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PA-12 Super Cruiser
10-10-2003, 08:53 AM
I am curious how many people out there fly their cubs at night on a regular basis? I was told when getting checked out in my pa-12 that night landings were dangerous on a grass field because of the lack of reflectance. Are their any thoughts or experiences on this subject.

Jeff

j3jm
10-10-2003, 09:34 AM
I am as comfortable flying a Cub at night as I am any other single (don't like it). It depends on your level of experience, the familiarity of the area and landing site. You also have to consider the possibility of losing ground reference and the lack of decent instruments in most Cubs. I guess I am just trying to say..It depends. Joe

Clay Hammond
10-10-2003, 09:40 AM
We have to be very careful about wildlife on the runway (I'm sure everyone else does too), specifically whitetail deer in our area. If you're going to do it, and I don't advocate it, be sure to have lots of light on the a/c and make a couple of passes before landing. Both to shoo off the critters, as well as to get a feel for the surroundings in a low or zero ambient light situation.

SJ
10-10-2003, 09:45 AM
I love night flying, but am cautions about it for all the above stated reasons. Here in the flatlands, you stand a pretty good chance of landing somewhere even a night that won't kill you.

Since I keep the plane at a Class D airport, we have less problem with wildlife but during the rutting season and the hunting season, they will jump the 8' fence and run around on the airport chasing citation jets.

I don't even have 100 hours of night, which I need to get my ATP rating, so I will be doing more night flying. It is the only thing I have yet to complete (other than taking the written which I understand is quite difficult).

sj

cubdrvr
10-10-2003, 10:38 AM
Night flying was required and routine for me years ago ( 2 engines and instruments) but one of the worst scares I have had in in an airplane was at night in a supercub. I pushed the weather getting home and lost ground reference........ with no gauges it's a heart stopper let me tell you. I got lucky in a 180 and I learned a lesson but , just in case, I installed a turn coordinator in my present cub.

Jeff.........I've found that night ops in a cub are no problem on grass as long as you have some way to gauge your altitude and depth perception.

SJ
10-10-2003, 10:41 AM
I have also found that the dual landing lights really work great for lighting up a poorly lit grass area. And if you flash them it scares the deer.

I have an old venturi on the side of 197T and I always tell people it is a deer whistle when they ask.

sj

StewartB
10-10-2003, 11:41 AM
Lake Hood has waterlane marker lights on the east/west canal. If you don't like grass, try landing on floats at night. The lights don't illuminate much, they just define the canal edges. Dark approach over the lake, darkness beyond. Definitely some pucker factor involved.
SB

klm_ak
10-10-2003, 02:15 PM
I adore flying at night. But I don't do it unless I can see Anchorage from wherever I am. And I don't do it often because I won't go out except on cloudless nights. I don't have floats, but man is it great fun to come down the waterlane at Lake Hood on skis in the winter. I've now got a landing light and instrument lights and am looking forward to trying those out as well.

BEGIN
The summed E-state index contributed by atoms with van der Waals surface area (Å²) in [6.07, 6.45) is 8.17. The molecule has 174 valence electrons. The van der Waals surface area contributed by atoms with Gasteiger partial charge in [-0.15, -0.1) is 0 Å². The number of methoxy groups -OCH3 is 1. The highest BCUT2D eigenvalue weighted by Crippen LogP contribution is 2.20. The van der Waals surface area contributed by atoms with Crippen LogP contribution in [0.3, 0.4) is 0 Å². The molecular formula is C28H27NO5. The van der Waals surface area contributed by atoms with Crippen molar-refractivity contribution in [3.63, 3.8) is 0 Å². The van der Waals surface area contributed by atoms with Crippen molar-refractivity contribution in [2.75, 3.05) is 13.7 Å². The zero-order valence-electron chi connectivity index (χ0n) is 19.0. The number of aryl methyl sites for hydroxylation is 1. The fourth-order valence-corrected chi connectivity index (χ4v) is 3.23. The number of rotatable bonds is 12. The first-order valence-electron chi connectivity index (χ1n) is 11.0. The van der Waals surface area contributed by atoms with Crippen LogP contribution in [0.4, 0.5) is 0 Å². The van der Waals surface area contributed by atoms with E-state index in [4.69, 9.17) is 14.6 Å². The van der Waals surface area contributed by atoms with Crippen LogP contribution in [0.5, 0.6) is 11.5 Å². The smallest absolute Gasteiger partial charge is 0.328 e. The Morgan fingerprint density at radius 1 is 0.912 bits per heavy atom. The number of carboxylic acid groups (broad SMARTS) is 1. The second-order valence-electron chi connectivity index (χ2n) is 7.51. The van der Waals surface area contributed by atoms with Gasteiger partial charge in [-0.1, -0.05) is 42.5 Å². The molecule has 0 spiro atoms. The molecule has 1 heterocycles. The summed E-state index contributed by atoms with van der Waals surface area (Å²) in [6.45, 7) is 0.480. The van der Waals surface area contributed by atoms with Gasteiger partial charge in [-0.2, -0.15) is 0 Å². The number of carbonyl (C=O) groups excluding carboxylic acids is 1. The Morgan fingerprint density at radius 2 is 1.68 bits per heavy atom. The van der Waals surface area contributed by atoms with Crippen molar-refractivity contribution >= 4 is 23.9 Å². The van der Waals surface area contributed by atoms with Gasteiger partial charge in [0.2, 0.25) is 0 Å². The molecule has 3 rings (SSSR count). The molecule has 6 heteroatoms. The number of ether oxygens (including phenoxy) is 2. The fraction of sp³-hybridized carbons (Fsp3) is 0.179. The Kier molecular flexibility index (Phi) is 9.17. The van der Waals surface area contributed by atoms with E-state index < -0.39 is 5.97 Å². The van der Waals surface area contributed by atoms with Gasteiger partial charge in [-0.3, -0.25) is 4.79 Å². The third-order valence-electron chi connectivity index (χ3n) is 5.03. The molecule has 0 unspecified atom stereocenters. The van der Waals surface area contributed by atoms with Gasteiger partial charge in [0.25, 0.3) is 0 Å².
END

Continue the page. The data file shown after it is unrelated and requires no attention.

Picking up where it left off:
Aviationbill
10-10-2003, 11:39 PM
Well, I wouldn't exactly say that you shouldn't land your PA-12 at night on a grass strip. Landing at night on a grass strip, is really no different than making a glassy water landing in a PA-12 on floats. If you have the proper approach set up, you simply (as in the case of flying the J-3 solo), have to learn to utilize the visual references around you to judge your height. Now, depending on where your grass strip happens to be located may be another consideration. Considering I've flown out of a 2400 foot grass strip for the last 14 years, one must also give other thought to things such as deer, or animals which are much harder to see when landing into a black hole as opposed to a lighted concrete runway at a larger airport. The PA-12 is a relatively slow airplane, and once you get the hang of using the other references around you in your peripheral vision instead of looking straight ahead at the pavement, it becomes quite easy. The trick is to land the 180 (approach speed 65 kts) on that same 2400 foot grass strip at night. Then lets talk about pucker!

S2D
10-11-2003, 09:06 AM
I am curious how many people out there fly their cubs at night on a regular basis? I was told when getting checked out in my pa-12 that night landings were dangerous on a grass field because of the lack of reflectance. Are their any thoughts or experiences on this subject.

Jeff

I'm curious to know if you are talking about a grass runway with or without runway lights? If it has runway lights, I don't understand the problem. You should have been taught how to make landings without using your landing light anyway. Just use the runway lights for your visual reference. I always made my students learn how to do it without the landing light before they could do it with the Landing lights. Landing lights can and will burn out. Plus some aircraft don't have them.

wilbur
10-11-2003, 10:31 AM
I know my 49 yr old eyes are a factor. And when I'm coming back late the eye mucles are tired. I like the idea of more light (dual lights that Steve mentioned). I've never seen an SC with two sets of landing lights, does anyone run them? I did see the picture of the high dollar cub with all the lights on the gear. I look at the combines out there at night and they've got the field lit up like a driving range.
Wilbur

SuperCub MD
10-11-2003, 10:44 AM
When landing on a lighted remote strip, over obsticals using the ground lights for reference, watch the lights on the ground. If the lights disappear, you are to low, and the obstical is now between you and the lights. I use this method landing on a grass strip at night with large trees on the end. Doesn't have to actually be official runway lights, any light than gives you a reference of where the ground is will do. With landing lights, give the rudder a good kick back and forth on short final to shine the light across the whole area to check for critters.